The Long Run was delighted to host the Sustainability Stage at Pure’s unconference, Matter, this y...
OULANKA NATIONAL PARK, FINLAND
Basecamp Oulanka is an award-winning Arctic destination and the only place to stay in the vast wilderness of Finland’s Oulanka National. Oulanka’s complex of wooden buildings provides comfortable, sustainably-minded accommodation, overlooking Juuma Lake. Siberian jay and golden eagles soar overhead, black grouse rustle along the forest floor and bears and wolverines roam undisturbed. Oulanka National Park is one of the only places in the EU containing Siberian flora and fauna, including more than 300 threatened species.
Basecamp Oulanka is a ‘positive footprint destination’ and embraces sustainable technology where possible. The heating system relies on biomass, the hot tub is run on excess heat from the sauna and manpower is always used over motors to minimise carbon emissions. The local community is also top of mind — guiding jobs all go to people from the local village of Juuma, which suffers from under-population and unemployment. Building vital infrastructure, like roads, has also had a positive impact on the immediate population.
Locally sourced food and Sami artefacts connect guests at Oulanka’s Wilderness Hotel with the local culture. The camp only sells local products, including woollen socks and reindeer skin drums. At the right time of year, the Northern Lights dance overhead and a summer and winter activity programme guarantee that visitors come year-round; making the basecamp more economically viable for local communities.
Basecamp Oulanka joined The Long Run in 2015 and committed to a holistic balance of the 4Cs – Conservation, Community, Culture and Commerce – as a means to contribute meaningfully to the biodiversity and the people of their local region.
Basecamp Oulanka is a “positive footprint destination”, founded for conservation and wildlife experience purposes. The heating system used throughout the complex relies totally on nature using special wood pellets for fuel. Even the hot tub is run from an ingenious system that uses the excess heat generated from the sauna. When it comes to day to day life at Basecamp a very important feature is that man-power is always used over motors to minimise the carbon emissions. Basecamp also use electric outboard engines for rafting boats resulting in zero fuel consumption. Oulanka National Park is part of the PAN Parks network, a Europe wide organisation, founded by the Worldwide Fund for Nature (WWF), that promotes tourism as a tool for wilderness and nature conservation.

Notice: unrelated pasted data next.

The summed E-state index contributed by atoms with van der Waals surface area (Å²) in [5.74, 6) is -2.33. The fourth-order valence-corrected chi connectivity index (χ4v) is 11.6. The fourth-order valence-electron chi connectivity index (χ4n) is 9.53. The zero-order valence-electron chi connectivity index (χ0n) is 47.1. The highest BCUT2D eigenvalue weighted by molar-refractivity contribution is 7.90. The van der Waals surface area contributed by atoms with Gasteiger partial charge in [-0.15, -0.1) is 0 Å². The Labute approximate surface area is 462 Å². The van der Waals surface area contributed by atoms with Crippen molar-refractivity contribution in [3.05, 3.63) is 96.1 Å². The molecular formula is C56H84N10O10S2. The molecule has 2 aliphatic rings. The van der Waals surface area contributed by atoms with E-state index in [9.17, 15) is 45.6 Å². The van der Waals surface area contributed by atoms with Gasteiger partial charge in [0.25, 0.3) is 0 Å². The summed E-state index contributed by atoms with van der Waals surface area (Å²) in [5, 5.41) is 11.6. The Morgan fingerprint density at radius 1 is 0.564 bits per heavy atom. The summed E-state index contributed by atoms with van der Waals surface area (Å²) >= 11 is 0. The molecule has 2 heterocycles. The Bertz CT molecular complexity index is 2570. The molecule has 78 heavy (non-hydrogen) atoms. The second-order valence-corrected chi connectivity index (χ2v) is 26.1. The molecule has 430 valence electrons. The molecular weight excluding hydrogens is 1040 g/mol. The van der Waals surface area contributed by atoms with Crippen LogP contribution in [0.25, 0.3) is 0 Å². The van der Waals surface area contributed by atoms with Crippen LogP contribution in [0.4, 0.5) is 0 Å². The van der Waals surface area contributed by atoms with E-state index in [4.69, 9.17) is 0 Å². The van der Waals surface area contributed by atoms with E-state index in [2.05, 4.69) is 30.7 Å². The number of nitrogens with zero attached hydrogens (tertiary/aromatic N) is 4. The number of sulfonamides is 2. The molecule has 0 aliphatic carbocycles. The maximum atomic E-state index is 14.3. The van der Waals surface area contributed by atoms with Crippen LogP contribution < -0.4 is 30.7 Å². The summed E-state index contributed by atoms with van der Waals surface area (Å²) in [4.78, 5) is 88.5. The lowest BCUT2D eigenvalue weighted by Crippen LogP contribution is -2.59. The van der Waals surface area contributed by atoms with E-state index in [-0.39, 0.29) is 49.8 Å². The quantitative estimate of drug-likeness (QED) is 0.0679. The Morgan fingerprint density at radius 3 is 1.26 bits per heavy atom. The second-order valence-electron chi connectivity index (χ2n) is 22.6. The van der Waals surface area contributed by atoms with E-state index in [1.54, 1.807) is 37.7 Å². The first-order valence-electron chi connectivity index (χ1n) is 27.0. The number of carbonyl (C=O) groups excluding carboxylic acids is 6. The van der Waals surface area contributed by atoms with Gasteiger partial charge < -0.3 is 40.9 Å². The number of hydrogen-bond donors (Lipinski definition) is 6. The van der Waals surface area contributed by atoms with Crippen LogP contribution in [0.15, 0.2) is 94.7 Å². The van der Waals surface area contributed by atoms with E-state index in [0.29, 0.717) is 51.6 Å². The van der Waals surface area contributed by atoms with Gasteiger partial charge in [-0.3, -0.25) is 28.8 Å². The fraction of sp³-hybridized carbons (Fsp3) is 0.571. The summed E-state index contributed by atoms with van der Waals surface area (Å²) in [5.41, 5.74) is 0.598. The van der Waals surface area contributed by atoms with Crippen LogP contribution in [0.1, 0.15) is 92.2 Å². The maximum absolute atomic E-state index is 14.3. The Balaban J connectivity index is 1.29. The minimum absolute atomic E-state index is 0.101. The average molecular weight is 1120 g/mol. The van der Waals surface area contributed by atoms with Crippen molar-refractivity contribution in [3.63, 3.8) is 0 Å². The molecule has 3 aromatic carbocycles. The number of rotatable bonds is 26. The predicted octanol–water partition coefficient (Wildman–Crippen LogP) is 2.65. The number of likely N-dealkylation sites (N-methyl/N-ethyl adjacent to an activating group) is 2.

Basecamp Oulanka is situated in a rural area near a village called Juuma. When Basecamp Oulanka began operations, the village was underpopulated and one of the main objectives of creating Basecamp Oulanka was to bring jobs and life back to the local village. All of the guides who work at Basecamp work all year round and are from the local area. Basecamp Oulanka opened access to Oulanka National Park for local communities through creation of a road enabling locals and tourists easier access to famous local attractions. 8000 visitors to the Park benefit from no fee toilets at Basecamp Oulanka. Basecamp Oulanka and its guests donate to local investments in the National Park. The total amount to date is over 60,000 euros.
Working closely with the local community Basecamp is extremely proud to promote the local traditions, from courses on the traditional Lappish drum to quinzee building and optional visits to local reindeer farms during the winter season. They preserve the local Sami culture through artefacts with traditional Sami symbols. All of the tableware is handmade in Finland and all of the food is locally sourced. By serving the local food on their own ceramic tableware, they want all their guests to feel at one with the natural world around.
With the construction of the road there is now a bus route making the once hibernating area accessible to local communities and tourists. In particular, this once hibernating area is now accessible to nature lovers during the winter months. In support of other local businesses, only local products are sold in the camp: meat, fish, berries, woollen socks and lappish drums made of reindeer skin. Currently, only a portion of income comes from visitors; in the future Basecamp Oulanka aims to be fully financially sustainable from guests’ stays. All income is used to benefit the development of the camp, the national park and invest locally.
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